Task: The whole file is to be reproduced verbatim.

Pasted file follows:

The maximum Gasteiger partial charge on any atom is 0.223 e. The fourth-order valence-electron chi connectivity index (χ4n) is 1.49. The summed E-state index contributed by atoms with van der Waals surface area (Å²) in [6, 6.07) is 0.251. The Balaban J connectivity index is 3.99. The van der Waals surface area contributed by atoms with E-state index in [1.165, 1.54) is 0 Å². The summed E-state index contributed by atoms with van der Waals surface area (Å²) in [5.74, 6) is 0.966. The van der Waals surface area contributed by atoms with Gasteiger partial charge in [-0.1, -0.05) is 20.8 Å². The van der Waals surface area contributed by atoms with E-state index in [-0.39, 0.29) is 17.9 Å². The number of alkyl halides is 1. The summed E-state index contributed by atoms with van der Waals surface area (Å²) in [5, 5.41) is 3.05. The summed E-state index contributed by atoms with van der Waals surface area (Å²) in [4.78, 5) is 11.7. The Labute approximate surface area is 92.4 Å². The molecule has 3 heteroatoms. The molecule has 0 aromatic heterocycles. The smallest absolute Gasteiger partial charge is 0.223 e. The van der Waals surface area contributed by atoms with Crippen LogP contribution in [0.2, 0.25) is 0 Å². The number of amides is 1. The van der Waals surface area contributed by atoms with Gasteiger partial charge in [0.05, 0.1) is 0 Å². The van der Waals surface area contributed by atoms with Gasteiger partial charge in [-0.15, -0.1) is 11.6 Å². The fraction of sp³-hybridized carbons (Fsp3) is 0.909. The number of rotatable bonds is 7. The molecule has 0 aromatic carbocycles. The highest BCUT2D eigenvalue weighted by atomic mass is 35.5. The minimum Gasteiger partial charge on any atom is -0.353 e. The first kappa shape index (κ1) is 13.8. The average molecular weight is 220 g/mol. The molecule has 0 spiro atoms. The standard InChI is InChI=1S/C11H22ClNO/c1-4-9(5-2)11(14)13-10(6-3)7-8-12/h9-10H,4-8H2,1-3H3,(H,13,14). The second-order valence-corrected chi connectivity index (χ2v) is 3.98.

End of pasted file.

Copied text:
The maximum Gasteiger partial charge on any atom is 0.223 e. The fourth-order valence-electron chi connectivity index (χ4n) is 1.49. The summed E-state index contributed by atoms with van der Waals surface area (Å²) in [6, 6.07) is 0.251. The Balaban J connectivity index is 3.99. The van der Waals surface area contributed by atoms with E-state index in [1.165, 1.54) is 0 Å². The summed E-state index contributed by atoms with van der Waals surface area (Å²) in [5.74, 6) is 0.966. The van der Waals surface area contributed by atoms with Gasteiger partial charge in [-0.1, -0.05) is 20.8 Å². The van der Waals surface area contributed by atoms with E-state index in [-0.39, 0.29) is 17.9 Å². The number of alkyl halides is 1. The summed E-state index contributed by atoms with van der Waals surface area (Å²) in [5, 5.41) is 3.05. The summed E-state index contributed by atoms with van der Waals surface area (Å²) in [4.78, 5) is 11.7. The Labute approximate surface area is 92.4 Å². The molecule has 3 heteroatoms. The molecule has 0 aromatic heterocycles. The smallest absolute Gasteiger partial charge is 0.223 e. The van der Waals surface area contributed by atoms with Crippen LogP contribution in [0.2, 0.25) is 0 Å². The number of amides is 1. The van der Waals surface area contributed by atoms with Gasteiger partial charge in [0.05, 0.1) is 0 Å². The van der Waals surface area contributed by atoms with Gasteiger partial charge in [-0.15, -0.1) is 11.6 Å². The fraction of sp³-hybridized carbons (Fsp3) is 0.909. The number of rotatable bonds is 7. The molecule has 0 aromatic carbocycles. The highest BCUT2D eigenvalue weighted by atomic mass is 35.5. The minimum Gasteiger partial charge on any atom is -0.353 e. The first kappa shape index (κ1) is 13.8. The average molecular weight is 220 g/mol. The molecule has 0 spiro atoms. The standard InChI is InChI=1S/C11H22ClNO/c1-4-9(5-2)11(14)13-10(6-3)7-8-12/h9-10H,4-8H2,1-3H3,(H,13,14). The second-order valence-corrected chi connectivity index (χ2v) is 3.98.